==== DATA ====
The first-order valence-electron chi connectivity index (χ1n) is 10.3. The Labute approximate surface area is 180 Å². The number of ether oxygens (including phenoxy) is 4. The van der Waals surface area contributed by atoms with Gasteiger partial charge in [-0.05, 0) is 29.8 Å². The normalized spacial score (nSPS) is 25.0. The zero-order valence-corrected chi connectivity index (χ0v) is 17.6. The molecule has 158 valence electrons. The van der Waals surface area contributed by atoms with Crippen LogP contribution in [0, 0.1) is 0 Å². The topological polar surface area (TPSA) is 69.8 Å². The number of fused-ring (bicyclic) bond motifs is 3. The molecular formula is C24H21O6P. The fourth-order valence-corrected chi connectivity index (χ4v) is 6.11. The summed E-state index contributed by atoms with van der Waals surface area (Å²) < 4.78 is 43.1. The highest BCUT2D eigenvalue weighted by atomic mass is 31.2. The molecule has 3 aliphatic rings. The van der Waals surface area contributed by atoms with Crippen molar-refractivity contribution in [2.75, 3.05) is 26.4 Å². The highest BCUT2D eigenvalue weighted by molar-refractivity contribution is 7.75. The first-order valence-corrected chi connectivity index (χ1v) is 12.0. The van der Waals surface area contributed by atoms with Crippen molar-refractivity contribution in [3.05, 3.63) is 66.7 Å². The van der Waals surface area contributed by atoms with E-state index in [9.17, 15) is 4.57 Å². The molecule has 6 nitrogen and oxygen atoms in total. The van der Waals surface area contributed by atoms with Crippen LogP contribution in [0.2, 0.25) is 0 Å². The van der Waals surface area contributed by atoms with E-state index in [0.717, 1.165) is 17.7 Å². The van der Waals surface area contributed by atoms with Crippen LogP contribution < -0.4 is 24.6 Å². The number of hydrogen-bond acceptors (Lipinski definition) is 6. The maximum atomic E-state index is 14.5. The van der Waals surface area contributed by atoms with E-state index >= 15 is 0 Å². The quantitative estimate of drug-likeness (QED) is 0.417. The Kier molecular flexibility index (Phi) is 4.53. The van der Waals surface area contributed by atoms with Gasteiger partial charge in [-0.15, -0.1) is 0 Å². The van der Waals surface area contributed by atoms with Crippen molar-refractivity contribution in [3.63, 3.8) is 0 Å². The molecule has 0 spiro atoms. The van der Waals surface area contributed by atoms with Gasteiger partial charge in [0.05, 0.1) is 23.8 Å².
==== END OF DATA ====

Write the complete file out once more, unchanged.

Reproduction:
The first-order valence-electron chi connectivity index (χ1n) is 10.3. The Labute approximate surface area is 180 Å². The number of ether oxygens (including phenoxy) is 4. The van der Waals surface area contributed by atoms with Gasteiger partial charge in [-0.05, 0) is 29.8 Å². The normalized spacial score (nSPS) is 25.0. The zero-order valence-corrected chi connectivity index (χ0v) is 17.6. The molecule has 158 valence electrons. The van der Waals surface area contributed by atoms with Crippen LogP contribution in [0, 0.1) is 0 Å². The topological polar surface area (TPSA) is 69.8 Å². The number of fused-ring (bicyclic) bond motifs is 3. The molecular formula is C24H21O6P. The fourth-order valence-corrected chi connectivity index (χ4v) is 6.11. The summed E-state index contributed by atoms with van der Waals surface area (Å²) < 4.78 is 43.1. The highest BCUT2D eigenvalue weighted by atomic mass is 31.2. The molecule has 3 aliphatic rings. The van der Waals surface area contributed by atoms with Crippen molar-refractivity contribution in [2.75, 3.05) is 26.4 Å². The highest BCUT2D eigenvalue weighted by molar-refractivity contribution is 7.75. The first-order valence-corrected chi connectivity index (χ1v) is 12.0. The van der Waals surface area contributed by atoms with Crippen molar-refractivity contribution in [3.05, 3.63) is 66.7 Å². The van der Waals surface area contributed by atoms with E-state index in [9.17, 15) is 4.57 Å². The molecule has 6 nitrogen and oxygen atoms in total. The van der Waals surface area contributed by atoms with Crippen LogP contribution in [0.2, 0.25) is 0 Å². The van der Waals surface area contributed by atoms with E-state index in [0.717, 1.165) is 17.7 Å². The van der Waals surface area contributed by atoms with Crippen LogP contribution < -0.4 is 24.6 Å². The number of hydrogen-bond acceptors (Lipinski definition) is 6. The maximum atomic E-state index is 14.5. The van der Waals surface area contributed by atoms with E-state index >= 15 is 0 Å². The quantitative estimate of drug-likeness (QED) is 0.417. The Kier molecular flexibility index (Phi) is 4.53. The van der Waals surface area contributed by atoms with Gasteiger partial charge in [-0.15, -0.1) is 0 Å². The van der Waals surface area contributed by atoms with Crippen molar-refractivity contribution in [3.63, 3.8) is 0 Å². The molecule has 0 spiro atoms. The van der Waals surface area contributed by atoms with Gasteiger partial charge in [0.05, 0.1) is 23.8 Å².